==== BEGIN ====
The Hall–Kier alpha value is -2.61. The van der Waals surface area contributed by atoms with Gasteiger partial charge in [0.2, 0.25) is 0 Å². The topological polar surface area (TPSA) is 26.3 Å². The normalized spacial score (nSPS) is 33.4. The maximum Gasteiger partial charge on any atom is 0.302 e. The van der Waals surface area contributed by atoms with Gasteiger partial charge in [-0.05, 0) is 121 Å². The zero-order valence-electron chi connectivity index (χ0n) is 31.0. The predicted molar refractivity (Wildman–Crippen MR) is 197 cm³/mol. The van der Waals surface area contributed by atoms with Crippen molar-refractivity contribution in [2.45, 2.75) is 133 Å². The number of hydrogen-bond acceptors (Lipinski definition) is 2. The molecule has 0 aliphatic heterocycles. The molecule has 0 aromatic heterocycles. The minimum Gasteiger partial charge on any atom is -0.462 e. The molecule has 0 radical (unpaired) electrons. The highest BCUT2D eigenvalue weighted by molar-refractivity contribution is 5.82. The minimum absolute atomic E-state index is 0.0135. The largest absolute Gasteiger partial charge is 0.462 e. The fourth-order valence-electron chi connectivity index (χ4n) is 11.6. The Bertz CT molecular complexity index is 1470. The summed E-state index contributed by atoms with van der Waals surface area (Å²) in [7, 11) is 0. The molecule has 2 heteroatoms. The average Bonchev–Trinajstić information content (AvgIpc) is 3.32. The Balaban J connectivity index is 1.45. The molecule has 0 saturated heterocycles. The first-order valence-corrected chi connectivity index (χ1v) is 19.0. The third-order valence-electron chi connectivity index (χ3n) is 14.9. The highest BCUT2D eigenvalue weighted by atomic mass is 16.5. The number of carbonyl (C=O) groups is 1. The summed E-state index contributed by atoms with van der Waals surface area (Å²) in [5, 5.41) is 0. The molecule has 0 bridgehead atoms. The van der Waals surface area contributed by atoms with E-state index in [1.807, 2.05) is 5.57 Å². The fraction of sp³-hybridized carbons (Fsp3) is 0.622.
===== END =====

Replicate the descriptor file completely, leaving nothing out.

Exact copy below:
The Hall–Kier alpha value is -2.61. The van der Waals surface area contributed by atoms with Gasteiger partial charge in [0.2, 0.25) is 0 Å². The topological polar surface area (TPSA) is 26.3 Å². The normalized spacial score (nSPS) is 33.4. The maximum Gasteiger partial charge on any atom is 0.302 e. The van der Waals surface area contributed by atoms with Gasteiger partial charge in [-0.05, 0) is 121 Å². The zero-order valence-electron chi connectivity index (χ0n) is 31.0. The predicted molar refractivity (Wildman–Crippen MR) is 197 cm³/mol. The van der Waals surface area contributed by atoms with Crippen molar-refractivity contribution in [2.45, 2.75) is 133 Å². The number of hydrogen-bond acceptors (Lipinski definition) is 2. The molecule has 0 aliphatic heterocycles. The molecule has 0 aromatic heterocycles. The minimum Gasteiger partial charge on any atom is -0.462 e. The molecule has 0 radical (unpaired) electrons. The highest BCUT2D eigenvalue weighted by molar-refractivity contribution is 5.82. The minimum absolute atomic E-state index is 0.0135. The largest absolute Gasteiger partial charge is 0.462 e. The fourth-order valence-electron chi connectivity index (χ4n) is 11.6. The Bertz CT molecular complexity index is 1470. The summed E-state index contributed by atoms with van der Waals surface area (Å²) in [7, 11) is 0. The molecule has 2 heteroatoms. The average Bonchev–Trinajstić information content (AvgIpc) is 3.32. The Balaban J connectivity index is 1.45. The molecule has 0 saturated heterocycles. The first-order valence-corrected chi connectivity index (χ1v) is 19.0. The third-order valence-electron chi connectivity index (χ3n) is 14.9. The highest BCUT2D eigenvalue weighted by atomic mass is 16.5. The number of carbonyl (C=O) groups is 1. The summed E-state index contributed by atoms with van der Waals surface area (Å²) in [5, 5.41) is 0. The molecule has 0 bridgehead atoms. The van der Waals surface area contributed by atoms with E-state index in [1.807, 2.05) is 5.57 Å². The fraction of sp³-hybridized carbons (Fsp3) is 0.622.